Decentralised Beneficiary Targeting in Large-Scale Development Programmes: Insights from the Malawi Farm Input Subsidy Programme
Journal of African Economies, 2014
Posted: 8 Jan 2019
Date Written: October 8, 2014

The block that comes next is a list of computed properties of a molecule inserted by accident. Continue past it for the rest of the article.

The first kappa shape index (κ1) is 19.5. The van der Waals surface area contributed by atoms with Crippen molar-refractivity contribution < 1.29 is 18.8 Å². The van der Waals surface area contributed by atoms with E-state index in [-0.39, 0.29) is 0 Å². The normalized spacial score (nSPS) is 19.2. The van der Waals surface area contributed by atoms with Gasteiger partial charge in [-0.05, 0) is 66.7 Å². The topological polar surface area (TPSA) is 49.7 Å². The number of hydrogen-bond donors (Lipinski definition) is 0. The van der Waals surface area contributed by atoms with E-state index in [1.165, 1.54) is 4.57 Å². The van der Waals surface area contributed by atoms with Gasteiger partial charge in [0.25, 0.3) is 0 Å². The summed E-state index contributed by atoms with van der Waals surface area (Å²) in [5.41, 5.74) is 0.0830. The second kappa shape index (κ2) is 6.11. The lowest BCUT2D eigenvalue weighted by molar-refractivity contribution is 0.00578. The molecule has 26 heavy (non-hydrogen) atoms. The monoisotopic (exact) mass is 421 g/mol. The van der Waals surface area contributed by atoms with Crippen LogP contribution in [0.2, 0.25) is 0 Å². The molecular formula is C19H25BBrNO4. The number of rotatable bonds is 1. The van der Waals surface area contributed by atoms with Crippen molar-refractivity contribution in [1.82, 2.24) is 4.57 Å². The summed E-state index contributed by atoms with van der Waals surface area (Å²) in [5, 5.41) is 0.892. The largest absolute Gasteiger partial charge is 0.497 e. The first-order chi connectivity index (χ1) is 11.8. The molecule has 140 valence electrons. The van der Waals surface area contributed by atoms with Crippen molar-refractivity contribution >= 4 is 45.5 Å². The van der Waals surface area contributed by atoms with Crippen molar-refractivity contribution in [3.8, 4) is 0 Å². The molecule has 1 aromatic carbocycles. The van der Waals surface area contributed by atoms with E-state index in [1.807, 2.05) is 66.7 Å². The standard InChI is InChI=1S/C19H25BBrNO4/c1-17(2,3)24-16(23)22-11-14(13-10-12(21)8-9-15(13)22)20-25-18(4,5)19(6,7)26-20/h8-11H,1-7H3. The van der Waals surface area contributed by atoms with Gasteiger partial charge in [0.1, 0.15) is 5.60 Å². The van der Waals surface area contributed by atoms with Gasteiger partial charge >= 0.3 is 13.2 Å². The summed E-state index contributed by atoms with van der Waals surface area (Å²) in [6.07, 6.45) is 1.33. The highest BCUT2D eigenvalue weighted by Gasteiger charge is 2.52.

This paper contributes to the long-standing debate on the merits of decentralised beneficiary targeting in the administration of development programmes, focussing on the large-scale Malawi Farm Input Subsidy Programme (FISP). Using nationally representative household survey data, the study systematically analyses the decentralised targeting performance of the FISP during the 2009–10 agricultural season. The analysis begins with a standard targeting assessment based on the rates of programme participation and the benefit amounts among the eligible and non-eligible populations and provides decompositions of the national targeting performance into the inter-district, intra-district inter-community, and intra-district intra-community components. This approach identifies the relative contributions of targeting at each level. The results show that the FISP is not poverty targeted and that the national government, the districts and the communities are nearly uniform in their failure to target the poor, with any minimal targeting (or mis-targeting) overwhelmingly materializing at the community level. The findings are robust to the choice of the eligibility indicator and the decomposition method. The multivariate analysis of household programme participation reinforces these results and reveals that the relatively well off, rather than the poor or the wealthiest, and the locally well-connected have a higher likelihood of programme participation, and, on average, receive a greater number of input coupons. Since a key programme objective is to increase food security and income among resource-poor farmers, the lack of targeting is a concern and should underlie considerations of alternative targeting approaches.
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